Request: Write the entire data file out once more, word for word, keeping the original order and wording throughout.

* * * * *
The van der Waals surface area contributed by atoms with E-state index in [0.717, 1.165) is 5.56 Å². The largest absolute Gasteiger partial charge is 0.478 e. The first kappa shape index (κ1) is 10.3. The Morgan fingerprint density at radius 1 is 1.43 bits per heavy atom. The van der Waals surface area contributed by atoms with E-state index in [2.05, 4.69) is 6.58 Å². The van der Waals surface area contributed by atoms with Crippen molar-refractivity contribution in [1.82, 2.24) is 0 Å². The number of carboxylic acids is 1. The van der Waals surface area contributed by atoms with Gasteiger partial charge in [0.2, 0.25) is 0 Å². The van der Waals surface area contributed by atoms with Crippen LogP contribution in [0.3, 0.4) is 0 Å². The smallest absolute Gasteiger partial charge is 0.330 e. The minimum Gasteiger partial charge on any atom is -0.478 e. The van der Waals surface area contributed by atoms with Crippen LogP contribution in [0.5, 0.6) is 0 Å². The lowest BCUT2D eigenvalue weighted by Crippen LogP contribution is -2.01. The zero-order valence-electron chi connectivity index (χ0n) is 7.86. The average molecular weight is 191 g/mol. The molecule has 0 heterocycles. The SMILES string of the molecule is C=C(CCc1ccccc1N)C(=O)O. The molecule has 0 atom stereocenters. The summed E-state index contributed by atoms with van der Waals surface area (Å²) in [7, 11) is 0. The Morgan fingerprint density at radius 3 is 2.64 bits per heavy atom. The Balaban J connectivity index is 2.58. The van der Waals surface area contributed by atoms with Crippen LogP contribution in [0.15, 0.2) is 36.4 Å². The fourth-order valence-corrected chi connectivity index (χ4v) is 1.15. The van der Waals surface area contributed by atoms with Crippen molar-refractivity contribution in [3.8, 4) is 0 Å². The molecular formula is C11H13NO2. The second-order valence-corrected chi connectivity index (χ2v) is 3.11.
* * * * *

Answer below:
The van der Waals surface area contributed by atoms with E-state index in [0.717, 1.165) is 5.56 Å². The largest absolute Gasteiger partial charge is 0.478 e. The first kappa shape index (κ1) is 10.3. The Morgan fingerprint density at radius 1 is 1.43 bits per heavy atom. The van der Waals surface area contributed by atoms with E-state index in [2.05, 4.69) is 6.58 Å². The van der Waals surface area contributed by atoms with Crippen molar-refractivity contribution in [1.82, 2.24) is 0 Å². The number of carboxylic acids is 1. The van der Waals surface area contributed by atoms with Gasteiger partial charge in [0.2, 0.25) is 0 Å². The van der Waals surface area contributed by atoms with Crippen LogP contribution in [0.3, 0.4) is 0 Å². The smallest absolute Gasteiger partial charge is 0.330 e. The minimum Gasteiger partial charge on any atom is -0.478 e. The van der Waals surface area contributed by atoms with Crippen LogP contribution in [0.5, 0.6) is 0 Å². The lowest BCUT2D eigenvalue weighted by Crippen LogP contribution is -2.01. The zero-order valence-electron chi connectivity index (χ0n) is 7.86. The average molecular weight is 191 g/mol. The molecule has 0 heterocycles. The SMILES string of the molecule is C=C(CCc1ccccc1N)C(=O)O. The molecule has 0 atom stereocenters. The summed E-state index contributed by atoms with van der Waals surface area (Å²) in [7, 11) is 0. The Morgan fingerprint density at radius 3 is 2.64 bits per heavy atom. The Balaban J connectivity index is 2.58. The van der Waals surface area contributed by atoms with Crippen LogP contribution in [0.15, 0.2) is 36.4 Å². The fourth-order valence-corrected chi connectivity index (χ4v) is 1.15. The van der Waals surface area contributed by atoms with Crippen molar-refractivity contribution in [3.8, 4) is 0 Å². The molecular formula is C11H13NO2. The second-order valence-corrected chi connectivity index (χ2v) is 3.11.